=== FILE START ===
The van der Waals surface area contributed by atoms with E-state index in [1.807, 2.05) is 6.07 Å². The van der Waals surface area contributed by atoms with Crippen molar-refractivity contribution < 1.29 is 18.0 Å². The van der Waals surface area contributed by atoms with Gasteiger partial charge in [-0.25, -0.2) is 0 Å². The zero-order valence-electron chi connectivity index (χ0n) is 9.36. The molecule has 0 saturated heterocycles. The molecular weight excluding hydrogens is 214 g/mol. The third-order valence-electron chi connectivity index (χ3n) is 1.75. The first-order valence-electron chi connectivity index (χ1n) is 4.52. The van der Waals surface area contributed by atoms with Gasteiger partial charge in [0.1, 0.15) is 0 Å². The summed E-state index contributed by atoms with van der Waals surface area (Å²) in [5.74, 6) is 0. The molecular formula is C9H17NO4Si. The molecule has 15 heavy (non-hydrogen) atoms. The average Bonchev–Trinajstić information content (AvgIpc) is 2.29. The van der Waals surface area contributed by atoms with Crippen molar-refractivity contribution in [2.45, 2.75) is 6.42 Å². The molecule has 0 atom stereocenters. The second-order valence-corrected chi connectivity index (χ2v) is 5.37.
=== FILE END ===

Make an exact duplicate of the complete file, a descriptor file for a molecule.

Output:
The van der Waals surface area contributed by atoms with E-state index in [1.807, 2.05) is 6.07 Å². The van der Waals surface area contributed by atoms with Crippen molar-refractivity contribution < 1.29 is 18.0 Å². The van der Waals surface area contributed by atoms with Gasteiger partial charge in [-0.25, -0.2) is 0 Å². The zero-order valence-electron chi connectivity index (χ0n) is 9.36. The molecule has 0 saturated heterocycles. The molecular weight excluding hydrogens is 214 g/mol. The third-order valence-electron chi connectivity index (χ3n) is 1.75. The first-order valence-electron chi connectivity index (χ1n) is 4.52. The van der Waals surface area contributed by atoms with Gasteiger partial charge in [0.1, 0.15) is 0 Å². The summed E-state index contributed by atoms with van der Waals surface area (Å²) in [5.74, 6) is 0. The molecular formula is C9H17NO4Si. The molecule has 15 heavy (non-hydrogen) atoms. The average Bonchev–Trinajstić information content (AvgIpc) is 2.29. The van der Waals surface area contributed by atoms with Crippen molar-refractivity contribution in [2.45, 2.75) is 6.42 Å². The molecule has 0 atom stereocenters. The second-order valence-corrected chi connectivity index (χ2v) is 5.37.